High, low or somewhere in the middle? Where to pitch realistic charge-out rates is a common question facing trades, service and professional businesses.
In fact it’s probably one of the most difficult areas of business. You have to be careful not to underprice as this will reduce profits, but at the same time, overpricing could turn customers away.
Setting charge out rates is just as important as marketing and delivering a fantastic service.
You can do these two things excellently and then undo the lot by setting charge out rates too low or too high. This means pricing is a complex strategy that should be carefully undertaken and reviewed.
Your Value Proposition
Firstly, you need to decide where your products or services sit in terms of your value proposition. Simply put, you have four main choices, low price low value, low price high value, high price low value or high price high value, as can be seen on the graph below:
Some examples will help. Low price low value - $2 Dollar Shop? High price low value - some firms of accountants who survive on their brand name alone! High price high value - luxury cars? Low price high value - those trying to buy market share as you wouldn’t normally survive very long!
To read more about deciding upon your value proposition and how this affects your prices, click here.
Know Your Overheads
Secondly, you must know what it costs you to operate your business before you start to set a charge-out rate. In particular, you’ll need to look at:
- Annual budget
- Working capital tied up in stock, work in progress and debtors
- Cash-flow forecast.
Customers Don’t Choose on Price Alone
Once you’ve worked out your bottom line, don’t simply jump in with the lowest rate. There is no doubt that charge-out rates are of concern to customers but contrary to what you might think, they are not the only thing customers take into account when choosing a supplier, far from it. In fact astute customers tend to choose businesses primarily for reliability and honesty. Other factors that enter into the buying decision include:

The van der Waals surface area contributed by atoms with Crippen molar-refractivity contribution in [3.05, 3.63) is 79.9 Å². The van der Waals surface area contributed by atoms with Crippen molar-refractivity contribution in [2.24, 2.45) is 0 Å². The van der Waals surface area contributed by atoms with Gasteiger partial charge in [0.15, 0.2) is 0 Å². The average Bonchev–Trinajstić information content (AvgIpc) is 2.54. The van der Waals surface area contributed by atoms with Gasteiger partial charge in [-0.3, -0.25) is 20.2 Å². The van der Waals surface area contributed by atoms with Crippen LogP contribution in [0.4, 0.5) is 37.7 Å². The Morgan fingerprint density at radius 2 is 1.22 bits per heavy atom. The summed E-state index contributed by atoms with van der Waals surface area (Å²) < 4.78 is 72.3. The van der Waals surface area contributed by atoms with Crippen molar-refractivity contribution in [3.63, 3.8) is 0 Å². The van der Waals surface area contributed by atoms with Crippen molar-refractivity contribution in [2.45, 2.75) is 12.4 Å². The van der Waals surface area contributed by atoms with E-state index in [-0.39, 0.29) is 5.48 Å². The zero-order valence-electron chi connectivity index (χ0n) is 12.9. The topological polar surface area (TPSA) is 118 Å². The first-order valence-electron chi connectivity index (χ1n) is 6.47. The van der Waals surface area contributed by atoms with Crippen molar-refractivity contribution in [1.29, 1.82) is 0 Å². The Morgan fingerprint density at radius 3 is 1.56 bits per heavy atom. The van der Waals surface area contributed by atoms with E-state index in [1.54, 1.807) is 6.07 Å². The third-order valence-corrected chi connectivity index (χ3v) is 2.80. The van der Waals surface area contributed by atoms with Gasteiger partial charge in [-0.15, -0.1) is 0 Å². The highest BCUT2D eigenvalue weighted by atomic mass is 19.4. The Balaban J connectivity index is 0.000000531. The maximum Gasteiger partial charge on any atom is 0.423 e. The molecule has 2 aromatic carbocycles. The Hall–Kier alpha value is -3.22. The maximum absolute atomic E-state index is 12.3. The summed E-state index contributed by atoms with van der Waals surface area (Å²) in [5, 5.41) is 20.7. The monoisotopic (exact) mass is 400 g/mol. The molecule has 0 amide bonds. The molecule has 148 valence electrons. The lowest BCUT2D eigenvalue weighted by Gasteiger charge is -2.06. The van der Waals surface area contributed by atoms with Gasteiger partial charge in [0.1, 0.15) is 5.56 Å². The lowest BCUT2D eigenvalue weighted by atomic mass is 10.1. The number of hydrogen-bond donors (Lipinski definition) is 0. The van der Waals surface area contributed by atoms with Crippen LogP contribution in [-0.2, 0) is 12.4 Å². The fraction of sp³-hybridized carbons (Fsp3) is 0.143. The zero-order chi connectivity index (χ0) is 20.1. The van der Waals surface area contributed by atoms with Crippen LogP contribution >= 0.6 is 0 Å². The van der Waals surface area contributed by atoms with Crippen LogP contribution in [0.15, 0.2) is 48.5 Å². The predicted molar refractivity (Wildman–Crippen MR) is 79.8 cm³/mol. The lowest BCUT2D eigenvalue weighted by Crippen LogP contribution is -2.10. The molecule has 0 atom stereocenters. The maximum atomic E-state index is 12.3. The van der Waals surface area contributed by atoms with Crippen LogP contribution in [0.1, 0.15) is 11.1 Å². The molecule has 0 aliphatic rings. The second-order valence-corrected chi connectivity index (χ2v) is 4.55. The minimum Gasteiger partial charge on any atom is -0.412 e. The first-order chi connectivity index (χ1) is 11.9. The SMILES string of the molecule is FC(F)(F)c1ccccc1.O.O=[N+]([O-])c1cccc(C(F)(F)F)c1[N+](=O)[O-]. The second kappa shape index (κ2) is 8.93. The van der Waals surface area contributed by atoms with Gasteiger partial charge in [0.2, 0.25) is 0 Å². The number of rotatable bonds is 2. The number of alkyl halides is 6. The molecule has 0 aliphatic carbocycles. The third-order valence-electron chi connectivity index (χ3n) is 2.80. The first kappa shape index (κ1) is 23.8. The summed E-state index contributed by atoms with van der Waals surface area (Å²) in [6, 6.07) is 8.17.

- Technical and back-up services
- Turnaround times
- Friendly and caring
- Offering a great service
- Punctuality and tidiness for tradespeople
- Refund policy
It would help to do some research on what goes into your customers’ buying decisions before setting your rates. For example, looking at what your competitors do and how they charge could be one way of determining what customers in your area are looking for.
Do your competitors offer round-the-clock and/or prompt service, do they give guarantees or are they renowned for quality work? If they are flat-out busy yet charge a high rate, chances are customers care more about the service than the money they have to spend.
In the market place you’ll find many businesses charging 5%, 10% and 20% higher than their competitors, yet still run very profitable businesses. In fact these businesses are often the most successful because they have achieved excellence in those areas listed above.
Setting Prices Too Low
Clearly you need to base your pricing strategy on much more than price alone. So what does happen if you set charge-out rates at the lowest end of the market in the hope of attracting customers?
Some people advocate this is the only way to build market share in a competitive market. To increase profit margins you simply increase prices later once you’ve reached the desired market penetration. This strategy, however, comes with potential risks.
Once you’ve introduced a product or service at a low price, it creates a low price/value relationship in the customer’s mind, and once there it’s very difficult to remove. When you want to increase the price, you might have to spend a lot of money on marketing and promotion to change that image.
Understanding a customer’s perception on pricing is one of the key elements in developing pricing strategies for service and professional businesses. Most importantly, the lowest price is not necessarily the best price. Customers ultimately look for the best service at a realistic price.
If you need a hand with your pricing contact Nick, who not only has many years of experience in this area but a very useful tool that can work out your charge-rates just by entering your overheads, budgeted profit and labour costs etc.